Friday, May 10, 2013

Friday 5: Movies

Welcome to this week’s Friday Five. If you haven’t been here before, this is nothing more than my random rambling about something that interests me, with a list of five, in no particular order. This week’s list is Last Five Movies I Watched on TV. Hope you enjoy!
Last Five Movies I Watched on TV

Hunger Games This is one of the few movies they’ve made from a book where I like the movie as well as the book. I’m a huge fan of the books. My biggest complaint with the books was how rushed the last half of the final book felt. We’d been waiting for two-and-a-half books for the payoff, and it felt mostly skimmed over. I don’t think I’m spoiling anything here (unless you haven’t read the books and still plan to) by saying that for Katniss to finally get a grip and choose Peeta was the payoff I’d been waiting for. But then it was kinda like: I love Peeta, we got married, the end. C’mon, where was the big declaration scene? But I digress. The movie did an excellent job of following the book, and the three main characters were inspired casting. I can watch this one over and over and never tire of it.

Mission Impossible: GhostProtocol If you’ve heard the story behind this movie, apparently it was a vanity project because he couldn’t get anyone to back him on it. I went in with low expectations, but since it stars Jeremy Renner (*sigh*), I went. And I was pleasantly surprised. Actually, more than pleasantly. I really enjoyed the entire movie. Tom Cruise, who I don’t care much for as a person, was fantastic in it—as he is in almost everything he does. He might be a bit of a creeper in life, but he’s an amazing actor. The movie is exciting, fast-paced, and, oh yeah, did I mention you get to watch Jeremy Renner in it?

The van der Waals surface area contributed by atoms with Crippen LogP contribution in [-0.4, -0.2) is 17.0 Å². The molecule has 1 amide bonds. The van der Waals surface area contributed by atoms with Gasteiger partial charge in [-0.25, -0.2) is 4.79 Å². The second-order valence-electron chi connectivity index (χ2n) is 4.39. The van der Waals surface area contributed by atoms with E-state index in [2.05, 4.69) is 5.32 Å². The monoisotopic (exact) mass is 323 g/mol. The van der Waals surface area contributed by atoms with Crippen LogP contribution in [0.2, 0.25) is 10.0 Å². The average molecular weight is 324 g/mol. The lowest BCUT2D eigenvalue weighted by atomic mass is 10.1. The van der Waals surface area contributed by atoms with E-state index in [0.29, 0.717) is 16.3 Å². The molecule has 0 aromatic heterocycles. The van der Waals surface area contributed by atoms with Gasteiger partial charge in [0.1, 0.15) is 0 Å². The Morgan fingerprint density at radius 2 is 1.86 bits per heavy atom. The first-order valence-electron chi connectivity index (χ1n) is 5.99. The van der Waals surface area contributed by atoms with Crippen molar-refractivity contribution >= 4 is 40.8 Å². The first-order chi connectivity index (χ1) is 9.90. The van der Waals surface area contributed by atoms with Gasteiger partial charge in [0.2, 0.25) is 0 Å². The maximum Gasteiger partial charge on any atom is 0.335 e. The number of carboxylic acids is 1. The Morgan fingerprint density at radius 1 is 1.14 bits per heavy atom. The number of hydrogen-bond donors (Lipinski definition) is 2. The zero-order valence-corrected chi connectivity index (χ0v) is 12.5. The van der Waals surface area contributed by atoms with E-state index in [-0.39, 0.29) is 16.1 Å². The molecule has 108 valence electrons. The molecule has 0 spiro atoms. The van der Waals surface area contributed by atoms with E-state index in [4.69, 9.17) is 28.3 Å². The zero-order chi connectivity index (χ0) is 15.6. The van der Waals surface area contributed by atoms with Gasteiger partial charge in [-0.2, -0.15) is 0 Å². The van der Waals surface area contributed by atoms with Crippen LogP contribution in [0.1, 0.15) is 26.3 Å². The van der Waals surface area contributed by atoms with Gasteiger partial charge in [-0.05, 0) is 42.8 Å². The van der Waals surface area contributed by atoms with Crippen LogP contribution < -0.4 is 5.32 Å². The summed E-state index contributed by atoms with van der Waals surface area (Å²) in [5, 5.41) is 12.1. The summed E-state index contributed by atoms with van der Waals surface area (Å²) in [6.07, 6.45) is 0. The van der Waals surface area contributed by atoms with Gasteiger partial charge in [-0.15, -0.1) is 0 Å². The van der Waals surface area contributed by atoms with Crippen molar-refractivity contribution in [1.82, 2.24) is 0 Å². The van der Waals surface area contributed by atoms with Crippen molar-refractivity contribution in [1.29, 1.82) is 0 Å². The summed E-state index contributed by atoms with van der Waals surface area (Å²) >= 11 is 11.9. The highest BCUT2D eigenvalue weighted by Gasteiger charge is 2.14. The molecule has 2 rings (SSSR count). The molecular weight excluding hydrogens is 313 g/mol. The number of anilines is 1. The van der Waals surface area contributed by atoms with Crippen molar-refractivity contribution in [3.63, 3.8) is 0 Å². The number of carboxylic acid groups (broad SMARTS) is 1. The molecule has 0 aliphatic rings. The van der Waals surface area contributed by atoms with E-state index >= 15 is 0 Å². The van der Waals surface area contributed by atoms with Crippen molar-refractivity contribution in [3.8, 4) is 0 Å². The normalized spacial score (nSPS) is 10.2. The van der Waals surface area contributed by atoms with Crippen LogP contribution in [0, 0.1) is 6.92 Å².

Red Dawn I’m talking the original version starring Patrick Swayze and Jennifer Grey pre-Dirty Dancing. Cheesy by todays standard, but still it’s emotional and taut as this group of teens deals with their world changing forever when their small town is invaded by big, bad Russians (made during the Cold War, who else would be the baddies?). Swayze and crew do a really good job of portraying teens who have no idea what they’re doing with the guns and arrows they’re suddenly forced to use, and when faced with whether or not to kill the enemy who is a human, after all. I rather like the movie as they become fierce warriors. (Full disclosure: haven’t seen the remake yet so can’t compare it.)

Up Seriously, how cute is Russell? What an absolutely adorable character. Ed Asner’s crotchety old man is pretty adorable, too. The movie begins on a sweet note that quickly turns heart wrenching as we watch Ellie and ___’s life together, including what he perceive as lost dreams and failures, only to end up alone when his beloved wife dies. His escape is to float away in their house and park it at their lifelong dream destination ____ Falls. Russell, who has his own heartbreaking story, ends up on the porch of the floating house, and we viewers are treated to a story that’s fantastic on every level (talking dogs, ___’s that I always knew were real, flying above the world with all the comforts of home, adventure, love, loyalty, and fantastic drawings by the animators).

The Secret World ofArietty I wanted to see this in the theaters, but never was able to go before it was relegated to the world of DVD’s and BluRay. Then it showed up on Netflix. Paint me happy. That it was done by the creators of Ponyo was reason enough to want to see it. I wasn’t disappointed. I thought the story of the tiny Borrower Arietty and the bad-heart (but not bad-hearted) human Shawn was sweet. The romantic in me hoped for her to suddenly become human-sized, or for him to shrink to a few inches tall, but still, it was pretty awesome.
 I created the Friday Five graphic from an original image copyrighted by: <a href=''>marincas_andrei / 123RF Stock Photo</a>

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